A cold wind blows across Flanders’ fields. The sunshine of Ghent-Wevelgem is gone and the kinderkopjes have been coated with a veneer of wet snow, one last paroxysm of winter before spring ushers it out of the door.
It gives cycling’s heartland a feeling of February, not April. And if Quick-Step-Alpha Vinyl had the option to hit rewind to the very beginning of the spring campaign, they would probably take it.
Since Fabio Jakobsen won Kuurne-Brussels-Kuurne on the Opening Weekend, the famous Belgian team of Classics howitzers has been firing duds. The only place to see a Quick-Step win in Belgium these days is the Koers cycling museum in Roeselaere, where a retrospective exhibition celebrates 20 years of the team and its many past victories.
Defending Tour of Flanders champion Kasper Asgreen was their best placed finisher at E3 Saxo Bank Classic and Gent Wevelgem, but he wound up 10th and 32nd respectively and goes into the biggest Belgian one-day race as an outside favourite, his third place at Strade Bianche feeling like a very long time ago.
The Belgian press has declared a state of emergency. Het Nieuwsblad has announced ‘code orange’ at the team (mimicking the name of Belgium’s Covid-19 measures). It also notes a peculiarly Belgian flavour to Quick-Step’s problems; the team sits second only to UAE Team Emirates in the overall season’s victory tally (17 already) but down on Intermarché Wanty Groupe Gobert and Alpecin-Fenix when it comes to wins in Belgium (just one).
Fabio Jakobsen has taken Quick-Step-Alpha Vinyl's sole win in Belgium in 2022 (Credit: Getty Images)
This weekend it’s the cup final. Flanders’ Finest, the home tie. But as happens once in a blue moon, Quick-Step are the underdogs.
The team manager Patrick Lefevere is not known for hiding his fury but for now the hairdryer is unplugged, the barbed emails saved in drafts. This is despite an abject showing in Dwars Door Vlaanderen, where Quick-Step-Alpha Vinyl riders had no role in the race’s decisive manoeuvres. “I was there and they were not that bad,” he said.
Rather than infuriating tactical blunders (remember Ian Stannard at Omloop Het Nieuwsblad in 2015?) or no-shows, the team simply puts its struggles down to extenuating circumstances. Yves Lampaert and Zdeněk Štybar caught the bug that swept through the peloton at Paris-Nice, which now keeps Lefevere himself housebound in West Flanders. Tim ‘the Tractor’ Declercq has just returned from pericarditis and is short of race kilometres. Asgreen had Covid-19 in February. Florian Sénéchal crashed and abandoned Gent-Wevelgem, though returns for De Ronde.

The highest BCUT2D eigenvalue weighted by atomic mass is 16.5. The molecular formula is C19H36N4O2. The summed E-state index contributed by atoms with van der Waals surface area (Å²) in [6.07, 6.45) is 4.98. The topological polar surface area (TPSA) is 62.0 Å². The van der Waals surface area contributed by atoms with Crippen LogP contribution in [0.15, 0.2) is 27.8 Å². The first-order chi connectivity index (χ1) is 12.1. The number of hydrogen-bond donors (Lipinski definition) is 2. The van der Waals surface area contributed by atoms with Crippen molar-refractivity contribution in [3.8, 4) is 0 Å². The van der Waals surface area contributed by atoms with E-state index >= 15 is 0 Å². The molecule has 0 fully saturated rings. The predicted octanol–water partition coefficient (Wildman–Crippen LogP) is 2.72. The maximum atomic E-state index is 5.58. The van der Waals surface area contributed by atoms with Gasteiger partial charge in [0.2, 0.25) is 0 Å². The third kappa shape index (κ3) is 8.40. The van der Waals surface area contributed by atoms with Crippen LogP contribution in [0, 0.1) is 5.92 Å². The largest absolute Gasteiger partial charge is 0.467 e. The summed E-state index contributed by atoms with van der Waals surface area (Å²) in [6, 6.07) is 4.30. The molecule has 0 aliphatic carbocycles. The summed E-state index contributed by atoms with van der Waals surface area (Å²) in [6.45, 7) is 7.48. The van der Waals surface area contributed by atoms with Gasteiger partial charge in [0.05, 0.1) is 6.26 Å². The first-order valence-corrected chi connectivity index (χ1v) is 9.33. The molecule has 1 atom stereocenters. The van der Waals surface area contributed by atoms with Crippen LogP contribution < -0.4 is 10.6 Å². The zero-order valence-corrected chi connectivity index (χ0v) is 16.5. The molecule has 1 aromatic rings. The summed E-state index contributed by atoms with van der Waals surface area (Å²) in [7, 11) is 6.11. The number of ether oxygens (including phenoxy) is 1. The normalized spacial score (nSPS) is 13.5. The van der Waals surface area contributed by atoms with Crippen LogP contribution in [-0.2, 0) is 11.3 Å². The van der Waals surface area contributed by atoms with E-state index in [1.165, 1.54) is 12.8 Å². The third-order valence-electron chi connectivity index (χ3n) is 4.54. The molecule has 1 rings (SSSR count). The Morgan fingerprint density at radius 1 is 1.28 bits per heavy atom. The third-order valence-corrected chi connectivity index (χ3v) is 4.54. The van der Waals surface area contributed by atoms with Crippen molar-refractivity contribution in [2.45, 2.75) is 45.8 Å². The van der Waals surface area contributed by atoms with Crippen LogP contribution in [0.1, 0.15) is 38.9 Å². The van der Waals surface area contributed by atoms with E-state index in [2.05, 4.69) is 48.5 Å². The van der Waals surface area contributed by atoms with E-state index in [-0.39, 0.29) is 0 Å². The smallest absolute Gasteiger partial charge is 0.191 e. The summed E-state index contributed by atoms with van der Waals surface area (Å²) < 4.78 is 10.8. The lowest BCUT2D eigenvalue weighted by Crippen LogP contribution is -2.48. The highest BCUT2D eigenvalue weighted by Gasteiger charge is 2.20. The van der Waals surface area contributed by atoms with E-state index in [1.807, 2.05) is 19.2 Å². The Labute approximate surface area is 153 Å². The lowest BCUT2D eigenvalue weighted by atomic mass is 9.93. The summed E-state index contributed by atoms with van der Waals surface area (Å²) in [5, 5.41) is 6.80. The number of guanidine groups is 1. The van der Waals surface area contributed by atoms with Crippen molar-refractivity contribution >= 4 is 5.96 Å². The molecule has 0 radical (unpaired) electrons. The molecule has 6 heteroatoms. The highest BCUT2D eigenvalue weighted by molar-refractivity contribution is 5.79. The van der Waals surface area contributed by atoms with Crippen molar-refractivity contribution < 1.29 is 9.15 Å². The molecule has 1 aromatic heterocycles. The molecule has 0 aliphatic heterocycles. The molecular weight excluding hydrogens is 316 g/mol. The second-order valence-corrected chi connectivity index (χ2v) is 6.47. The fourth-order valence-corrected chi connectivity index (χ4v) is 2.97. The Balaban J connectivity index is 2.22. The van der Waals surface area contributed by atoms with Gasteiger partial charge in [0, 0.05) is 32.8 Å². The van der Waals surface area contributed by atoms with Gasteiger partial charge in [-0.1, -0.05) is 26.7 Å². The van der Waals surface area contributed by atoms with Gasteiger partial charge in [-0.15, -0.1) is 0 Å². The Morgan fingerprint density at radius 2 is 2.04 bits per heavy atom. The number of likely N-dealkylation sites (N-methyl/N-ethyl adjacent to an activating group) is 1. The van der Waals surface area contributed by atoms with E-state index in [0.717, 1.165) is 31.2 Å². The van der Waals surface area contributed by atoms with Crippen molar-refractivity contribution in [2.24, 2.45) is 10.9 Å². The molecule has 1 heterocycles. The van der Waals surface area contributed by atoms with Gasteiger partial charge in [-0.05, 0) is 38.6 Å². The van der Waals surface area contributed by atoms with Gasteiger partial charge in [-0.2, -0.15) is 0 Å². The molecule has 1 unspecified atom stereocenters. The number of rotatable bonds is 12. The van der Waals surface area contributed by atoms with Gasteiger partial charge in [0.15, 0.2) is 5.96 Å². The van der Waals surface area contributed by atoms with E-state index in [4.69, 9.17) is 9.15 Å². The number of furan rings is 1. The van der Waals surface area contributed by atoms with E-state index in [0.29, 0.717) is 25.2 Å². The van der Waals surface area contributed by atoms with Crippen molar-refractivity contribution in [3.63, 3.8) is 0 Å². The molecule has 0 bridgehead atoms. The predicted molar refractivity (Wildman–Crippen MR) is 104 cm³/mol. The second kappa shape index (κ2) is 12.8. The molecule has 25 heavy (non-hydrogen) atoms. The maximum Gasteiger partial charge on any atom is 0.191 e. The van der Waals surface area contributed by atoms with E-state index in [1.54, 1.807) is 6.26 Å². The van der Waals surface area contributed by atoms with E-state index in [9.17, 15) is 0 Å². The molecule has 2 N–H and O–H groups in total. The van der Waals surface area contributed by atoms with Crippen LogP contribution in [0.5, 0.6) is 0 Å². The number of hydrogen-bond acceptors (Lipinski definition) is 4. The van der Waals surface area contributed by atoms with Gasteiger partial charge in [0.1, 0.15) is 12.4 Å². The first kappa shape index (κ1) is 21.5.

“It’s very disappointing, that’s for sure, but there are no miracles in cycling,” explained team DS Tom Steels. “If you’re physically not 100%, even at 95%, then it’s very tough. At the moment 60 or 70% of the team is at 90 to 95%.
“You can’t force a rider that was ill. You just have to give them the mental peace that they are allowed to be less than 100%, and then in the race you adjust the tactics and you see what happens.”
Image: Zac Williams/SWpix
So it is that Kasper Asgreen takes Quick-Step into Flanders as the team’s sole leader, the lone wolf at the so-called wolfpack. “Last year with Julian coming here as the world champion the leadership was a bit more shared,” Asgreen explained. “But in the end it’s the legs that will decide who’s up there in the final just like last year.”
Despite being spotted training in Flanders, the team’s rainbow bullet is being saved for the Ardennes. His absence will be keenly felt for a squad whose one-day modus operandi involves a multi-pronged attack, but perhaps worse is the loss of the swagger which usually accompanies Loulou and his pack. The team’s riders and management all admit that the race will be dictated by Mathieu van der Poel and Jumbo-Visma and there’s little they can do about it.
“We never focus on the wheel of somebody else,” said Lefevere. “[But] you have to be intelligent to know when you can take the race into your hands and when you cannot.
“We are not used to going on the defensive. We are used to aggressive racing.”
It’s probably as close as we’ll get to an admission of defeat; the 2022 Tour of Flanders simply comes too soon for Quick-Step-Alpha Vinyl. But success overseas will soften the blow of leaving the Belgian spring empty handed and this year, with Paris-Roubaix coming an exceptional two weeks after the De Ronde, time will soon be on their side.
“I remember 2001 [with Domo-Farm Frites] we didn’t win one result and then in Paris-Roubaix we did 1-2-3,” Lefevere said. “So you never know.”